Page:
EFSA News Story, 1 December 2009
Edible fats and oils can be shipped around the world in containers that are not exclusively reserved for the transport of foodstuffs. However, any substances previously transported in such containers need to be assessed with respect to possible safety concerns. Following a request from the European Commission, the European Food Safety Authority (EFSA) has evaluated the safety of 14 different substances and mixtures that could be transported as cargoes in ship containers which are then used to ship edible fats and oils into the EU [See Link 1 below].
The nine substances and five mixtures/groups of substances in question have a variety of different industrial or agricultural uses. EFSA’s expert Panel on contaminants in the food chain (the CONTAM Panel) assessed their safety as previous cargoes on the basis of criteria which were adopted by the Panel earlier this year.
The Panel considered that six of the substances evaluated (calcium nitrate, ammonium nitrate, hydrogen peroxide, isobutanol, kaolin slurry and fructose) would not be of health concern as previous cargoes for containers used to transport edible fats and oils by sea.
However, the Panel considered that cyclohexanol (often used in the manufacture of nylon and pharmaceuticals), cyclohexanone (used, among other things, in the electronics industry) and 2,3-butanediol (which can be used in printing inks, perfumes and plasticisers) did not meet the criteria for acceptability as previous cargoes because of certain toxicological concerns and/or a lack of data to confirm their safety.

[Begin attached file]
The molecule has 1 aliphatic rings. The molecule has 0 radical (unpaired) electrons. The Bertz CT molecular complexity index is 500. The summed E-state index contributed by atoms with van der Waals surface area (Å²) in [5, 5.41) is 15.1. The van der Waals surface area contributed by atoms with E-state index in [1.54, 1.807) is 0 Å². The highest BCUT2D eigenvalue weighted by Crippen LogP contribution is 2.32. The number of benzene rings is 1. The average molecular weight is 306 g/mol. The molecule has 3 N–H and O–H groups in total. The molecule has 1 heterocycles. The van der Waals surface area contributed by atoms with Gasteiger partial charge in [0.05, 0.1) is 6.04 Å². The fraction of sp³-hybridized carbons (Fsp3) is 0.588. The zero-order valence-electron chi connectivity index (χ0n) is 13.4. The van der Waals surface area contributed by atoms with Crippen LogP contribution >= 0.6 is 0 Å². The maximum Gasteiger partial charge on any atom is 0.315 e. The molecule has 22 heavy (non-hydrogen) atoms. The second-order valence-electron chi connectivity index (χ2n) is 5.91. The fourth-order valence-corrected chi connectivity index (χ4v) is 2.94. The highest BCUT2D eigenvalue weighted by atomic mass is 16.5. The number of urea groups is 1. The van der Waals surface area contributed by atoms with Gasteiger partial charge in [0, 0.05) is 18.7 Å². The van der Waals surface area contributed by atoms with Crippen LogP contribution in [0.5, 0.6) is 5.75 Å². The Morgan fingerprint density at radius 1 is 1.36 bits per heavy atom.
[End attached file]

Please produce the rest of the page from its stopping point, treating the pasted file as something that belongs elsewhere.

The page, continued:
The Panel considered that mixtures of fatty acids and mixtures of fatty alcohols would not cause any health concern as previous cargoes as long as they were derived from edible types of oils and fats. The same conclusion was made for fatty ester mixtures produced from fatty acids and fatty alcohols, or from fatty acids and methanol or ethanol, provided that the fatty ester mixtures come from non-contaminated sources (and do not include oils from waste collection sites, for example).
Finally, the Panel did not have enough information on “epoxidised vegetable oils” to evaluate them as previous cargoes (apart from epoxidised soybean oil, which has already been confirmed as an acceptable previous cargo).
The European Commission asked EFSA to assess these particular substances as they have been put forward for possible inclusion in an international list of acceptable previous cargoes to be discussed in the framework of Codex Alimentarius in the near future.